- Published on : 22 November 2019 at 10:37 UTC
To begin, create a folder on the remote server to store the virtual machines that you will migrate.
On your 2 Hyper-V servers (the source and destination servers), open the Hyper-V Manager and click : Hyper-V Settings.
Go to "Live Migrations" and check the "Enable incoming and outgoing live migrations" box.
Then, depending on the performance of your network, you can allow 1 or more simultaneous live migrations (by default : 2).
To improve the performance of live migration and avoid unnecessarily overloading the bandwidth of your company network, you can specify a specific network.
In our case, we connected our 2 servers with a switch and the network cards connected to it are called "Migrations".
In our case, the network dedicated to migrations has the network ID "192.168.0.0" and the CIDR mask (requested here) is in our case : 192.168.0.0/24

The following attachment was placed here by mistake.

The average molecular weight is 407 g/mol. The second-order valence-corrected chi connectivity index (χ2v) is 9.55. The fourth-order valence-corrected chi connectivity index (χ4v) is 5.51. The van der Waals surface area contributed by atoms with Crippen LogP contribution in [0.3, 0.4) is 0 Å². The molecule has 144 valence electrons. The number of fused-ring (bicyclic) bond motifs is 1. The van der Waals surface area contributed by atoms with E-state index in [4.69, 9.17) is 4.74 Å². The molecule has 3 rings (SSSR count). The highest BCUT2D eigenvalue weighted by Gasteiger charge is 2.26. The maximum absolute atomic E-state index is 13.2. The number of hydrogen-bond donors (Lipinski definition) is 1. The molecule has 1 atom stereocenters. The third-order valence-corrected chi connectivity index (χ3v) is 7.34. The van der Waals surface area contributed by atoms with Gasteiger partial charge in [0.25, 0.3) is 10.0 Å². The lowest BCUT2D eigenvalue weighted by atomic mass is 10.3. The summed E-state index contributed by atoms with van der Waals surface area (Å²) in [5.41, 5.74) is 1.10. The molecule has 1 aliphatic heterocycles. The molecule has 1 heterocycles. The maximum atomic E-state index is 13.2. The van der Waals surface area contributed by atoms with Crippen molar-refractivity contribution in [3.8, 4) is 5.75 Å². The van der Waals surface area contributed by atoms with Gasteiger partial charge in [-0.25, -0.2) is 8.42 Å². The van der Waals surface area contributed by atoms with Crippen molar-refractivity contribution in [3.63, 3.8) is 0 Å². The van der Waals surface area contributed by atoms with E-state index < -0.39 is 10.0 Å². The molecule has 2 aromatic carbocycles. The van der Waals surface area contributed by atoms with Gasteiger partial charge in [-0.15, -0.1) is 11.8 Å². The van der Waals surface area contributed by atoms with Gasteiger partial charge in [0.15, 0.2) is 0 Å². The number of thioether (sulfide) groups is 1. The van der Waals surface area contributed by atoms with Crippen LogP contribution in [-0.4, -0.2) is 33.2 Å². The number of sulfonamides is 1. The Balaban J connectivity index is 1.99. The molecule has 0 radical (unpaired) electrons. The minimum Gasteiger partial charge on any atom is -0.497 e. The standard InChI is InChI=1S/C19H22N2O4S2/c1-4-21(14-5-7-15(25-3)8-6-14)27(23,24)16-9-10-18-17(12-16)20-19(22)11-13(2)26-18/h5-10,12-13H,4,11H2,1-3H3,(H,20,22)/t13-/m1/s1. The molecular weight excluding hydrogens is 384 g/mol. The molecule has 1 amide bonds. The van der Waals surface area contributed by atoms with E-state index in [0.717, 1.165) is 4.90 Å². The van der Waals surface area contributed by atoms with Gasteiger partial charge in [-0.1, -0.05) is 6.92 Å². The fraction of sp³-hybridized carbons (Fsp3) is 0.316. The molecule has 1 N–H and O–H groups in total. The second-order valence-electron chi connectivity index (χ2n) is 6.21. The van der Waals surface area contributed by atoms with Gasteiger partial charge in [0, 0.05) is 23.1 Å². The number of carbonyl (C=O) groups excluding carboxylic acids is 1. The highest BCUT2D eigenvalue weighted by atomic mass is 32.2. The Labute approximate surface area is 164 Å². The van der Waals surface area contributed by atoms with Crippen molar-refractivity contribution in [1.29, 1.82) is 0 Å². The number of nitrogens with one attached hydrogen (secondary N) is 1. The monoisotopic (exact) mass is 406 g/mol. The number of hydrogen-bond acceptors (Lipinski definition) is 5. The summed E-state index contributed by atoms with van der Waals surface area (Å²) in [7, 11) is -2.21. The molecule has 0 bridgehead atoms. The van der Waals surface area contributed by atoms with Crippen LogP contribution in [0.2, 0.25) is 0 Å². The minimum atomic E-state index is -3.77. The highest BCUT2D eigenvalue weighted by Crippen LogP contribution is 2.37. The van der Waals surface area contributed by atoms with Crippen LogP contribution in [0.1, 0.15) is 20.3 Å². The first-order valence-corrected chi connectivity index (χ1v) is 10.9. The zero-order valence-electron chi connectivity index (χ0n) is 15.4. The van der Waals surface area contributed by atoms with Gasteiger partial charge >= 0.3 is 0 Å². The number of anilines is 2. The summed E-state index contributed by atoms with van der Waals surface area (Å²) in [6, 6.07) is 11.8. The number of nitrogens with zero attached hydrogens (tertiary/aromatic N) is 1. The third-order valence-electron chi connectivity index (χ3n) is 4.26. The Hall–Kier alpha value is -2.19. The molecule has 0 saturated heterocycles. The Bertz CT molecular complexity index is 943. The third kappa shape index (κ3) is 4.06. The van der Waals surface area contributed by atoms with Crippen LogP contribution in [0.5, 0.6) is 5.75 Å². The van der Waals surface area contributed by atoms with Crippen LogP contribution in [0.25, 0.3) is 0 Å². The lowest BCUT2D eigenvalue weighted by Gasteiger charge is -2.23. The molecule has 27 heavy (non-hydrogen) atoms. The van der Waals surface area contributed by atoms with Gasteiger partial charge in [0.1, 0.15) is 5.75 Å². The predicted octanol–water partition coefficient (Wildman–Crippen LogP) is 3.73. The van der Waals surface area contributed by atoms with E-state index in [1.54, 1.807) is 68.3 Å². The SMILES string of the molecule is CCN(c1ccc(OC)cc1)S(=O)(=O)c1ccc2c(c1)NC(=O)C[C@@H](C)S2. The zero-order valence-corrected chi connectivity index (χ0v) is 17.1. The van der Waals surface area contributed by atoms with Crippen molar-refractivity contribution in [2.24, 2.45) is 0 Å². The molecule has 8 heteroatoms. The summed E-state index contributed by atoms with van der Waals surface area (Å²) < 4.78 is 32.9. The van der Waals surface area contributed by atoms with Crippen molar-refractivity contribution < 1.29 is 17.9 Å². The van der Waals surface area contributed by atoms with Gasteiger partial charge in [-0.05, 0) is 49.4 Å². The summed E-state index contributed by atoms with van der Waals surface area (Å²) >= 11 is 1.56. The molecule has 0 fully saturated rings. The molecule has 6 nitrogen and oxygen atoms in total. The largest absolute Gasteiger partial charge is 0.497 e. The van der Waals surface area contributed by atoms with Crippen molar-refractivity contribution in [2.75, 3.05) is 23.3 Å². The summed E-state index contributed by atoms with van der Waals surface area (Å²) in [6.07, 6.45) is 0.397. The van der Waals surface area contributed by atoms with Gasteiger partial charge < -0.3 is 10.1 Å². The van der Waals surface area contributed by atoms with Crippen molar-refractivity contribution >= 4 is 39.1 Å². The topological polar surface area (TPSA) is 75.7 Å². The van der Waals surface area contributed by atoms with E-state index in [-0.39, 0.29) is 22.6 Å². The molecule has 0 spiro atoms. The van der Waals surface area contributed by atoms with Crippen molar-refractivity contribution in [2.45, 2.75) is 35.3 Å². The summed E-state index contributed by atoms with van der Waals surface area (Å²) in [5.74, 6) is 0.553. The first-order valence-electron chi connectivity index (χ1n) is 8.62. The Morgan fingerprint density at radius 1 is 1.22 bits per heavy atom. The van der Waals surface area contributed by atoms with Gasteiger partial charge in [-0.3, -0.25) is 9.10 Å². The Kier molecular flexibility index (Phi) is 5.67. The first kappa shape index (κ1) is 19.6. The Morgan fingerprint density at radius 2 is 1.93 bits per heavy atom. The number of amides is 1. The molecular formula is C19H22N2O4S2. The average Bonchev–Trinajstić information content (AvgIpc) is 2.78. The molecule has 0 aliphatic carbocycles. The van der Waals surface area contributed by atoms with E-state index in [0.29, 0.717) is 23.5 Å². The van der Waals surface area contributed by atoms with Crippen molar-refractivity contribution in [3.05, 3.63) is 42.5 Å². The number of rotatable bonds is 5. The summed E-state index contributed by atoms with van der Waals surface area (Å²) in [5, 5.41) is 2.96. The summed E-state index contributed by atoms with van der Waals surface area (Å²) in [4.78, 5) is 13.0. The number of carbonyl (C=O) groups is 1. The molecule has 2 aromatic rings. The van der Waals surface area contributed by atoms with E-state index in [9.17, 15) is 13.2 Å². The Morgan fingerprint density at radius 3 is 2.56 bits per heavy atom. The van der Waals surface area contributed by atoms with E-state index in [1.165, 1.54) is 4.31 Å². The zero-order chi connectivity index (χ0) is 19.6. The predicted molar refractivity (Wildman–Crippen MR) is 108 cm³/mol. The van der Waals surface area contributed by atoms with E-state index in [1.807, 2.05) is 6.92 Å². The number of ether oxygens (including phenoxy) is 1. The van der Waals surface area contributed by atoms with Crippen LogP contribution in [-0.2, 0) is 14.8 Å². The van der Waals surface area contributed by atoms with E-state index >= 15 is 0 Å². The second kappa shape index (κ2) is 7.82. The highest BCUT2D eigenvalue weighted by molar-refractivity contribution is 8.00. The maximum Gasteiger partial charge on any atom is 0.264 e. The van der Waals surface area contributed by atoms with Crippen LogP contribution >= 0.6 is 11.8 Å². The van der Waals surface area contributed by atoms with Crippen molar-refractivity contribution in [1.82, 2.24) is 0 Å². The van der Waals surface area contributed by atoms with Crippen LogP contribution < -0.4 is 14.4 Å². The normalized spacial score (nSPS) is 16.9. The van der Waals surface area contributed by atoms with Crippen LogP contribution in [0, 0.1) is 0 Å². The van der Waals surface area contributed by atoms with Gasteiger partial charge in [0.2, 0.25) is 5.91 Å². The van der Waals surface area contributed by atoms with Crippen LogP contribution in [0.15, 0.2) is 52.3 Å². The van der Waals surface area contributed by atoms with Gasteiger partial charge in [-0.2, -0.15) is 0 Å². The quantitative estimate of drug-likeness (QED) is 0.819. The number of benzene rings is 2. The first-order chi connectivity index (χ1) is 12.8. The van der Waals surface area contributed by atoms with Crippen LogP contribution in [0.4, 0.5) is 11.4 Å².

If you don't know the CIDR mask to use in your case, refer to this page : CIDR
The added mask appears in the list.
To choose which authentication protocol to use, deploy the "Live Migrations" item and click "Advanced Features".
Then, select "Authentication protocol : Use Credential Security Support Provider (CredSSP)".
For performance options, this will essentially depend on the performance of your network :
- TCP/IP : if the virtual machine is transferred over a fast TCP/IP network (in Gigabit Ethernet for example) without compression
- Compression : the data will be compressed before being sent over the network. In our case, we will choose this option.
- SMB : if you want to migrate the virtual machine to a SMB share (and preferably : a SMB v3 share that is suitable for this kind of use), we recommend that you choose this option.